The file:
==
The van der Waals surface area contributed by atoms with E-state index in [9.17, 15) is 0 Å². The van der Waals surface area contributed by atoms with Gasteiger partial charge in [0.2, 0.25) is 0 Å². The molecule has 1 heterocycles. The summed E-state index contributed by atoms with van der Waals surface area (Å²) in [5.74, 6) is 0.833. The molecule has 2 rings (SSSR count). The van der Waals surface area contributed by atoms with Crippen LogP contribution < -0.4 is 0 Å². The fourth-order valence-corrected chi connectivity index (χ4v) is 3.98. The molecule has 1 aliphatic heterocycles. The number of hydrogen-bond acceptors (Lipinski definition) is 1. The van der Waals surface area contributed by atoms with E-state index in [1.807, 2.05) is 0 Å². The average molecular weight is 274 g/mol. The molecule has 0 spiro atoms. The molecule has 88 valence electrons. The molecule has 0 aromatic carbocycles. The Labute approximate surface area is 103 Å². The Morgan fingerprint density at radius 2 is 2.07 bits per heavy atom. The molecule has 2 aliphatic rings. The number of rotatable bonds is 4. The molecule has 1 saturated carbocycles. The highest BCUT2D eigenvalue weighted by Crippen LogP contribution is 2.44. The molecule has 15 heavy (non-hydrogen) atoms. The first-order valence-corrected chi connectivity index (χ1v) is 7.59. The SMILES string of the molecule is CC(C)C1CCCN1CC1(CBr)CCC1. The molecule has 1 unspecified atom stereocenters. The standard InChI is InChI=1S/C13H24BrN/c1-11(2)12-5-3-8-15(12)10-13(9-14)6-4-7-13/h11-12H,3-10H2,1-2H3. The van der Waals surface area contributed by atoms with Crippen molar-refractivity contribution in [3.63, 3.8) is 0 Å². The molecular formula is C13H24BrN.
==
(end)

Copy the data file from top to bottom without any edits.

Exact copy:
The van der Waals surface area contributed by atoms with E-state index in [9.17, 15) is 0 Å². The van der Waals surface area contributed by atoms with Gasteiger partial charge in [0.2, 0.25) is 0 Å². The molecule has 1 heterocycles. The summed E-state index contributed by atoms with van der Waals surface area (Å²) in [5.74, 6) is 0.833. The molecule has 2 rings (SSSR count). The van der Waals surface area contributed by atoms with Crippen LogP contribution < -0.4 is 0 Å². The fourth-order valence-corrected chi connectivity index (χ4v) is 3.98. The molecule has 1 aliphatic heterocycles. The number of hydrogen-bond acceptors (Lipinski definition) is 1. The van der Waals surface area contributed by atoms with E-state index in [1.807, 2.05) is 0 Å². The average molecular weight is 274 g/mol. The molecule has 0 spiro atoms. The molecule has 88 valence electrons. The molecule has 0 aromatic carbocycles. The Labute approximate surface area is 103 Å². The Morgan fingerprint density at radius 2 is 2.07 bits per heavy atom. The molecule has 2 aliphatic rings. The number of rotatable bonds is 4. The molecule has 1 saturated carbocycles. The highest BCUT2D eigenvalue weighted by Crippen LogP contribution is 2.44. The molecule has 15 heavy (non-hydrogen) atoms. The first-order valence-corrected chi connectivity index (χ1v) is 7.59. The SMILES string of the molecule is CC(C)C1CCCN1CC1(CBr)CCC1. The molecule has 1 unspecified atom stereocenters. The standard InChI is InChI=1S/C13H24BrN/c1-11(2)12-5-3-8-15(12)10-13(9-14)6-4-7-13/h11-12H,3-10H2,1-2H3. The van der Waals surface area contributed by atoms with Crippen molar-refractivity contribution in [3.63, 3.8) is 0 Å². The molecular formula is C13H24BrN.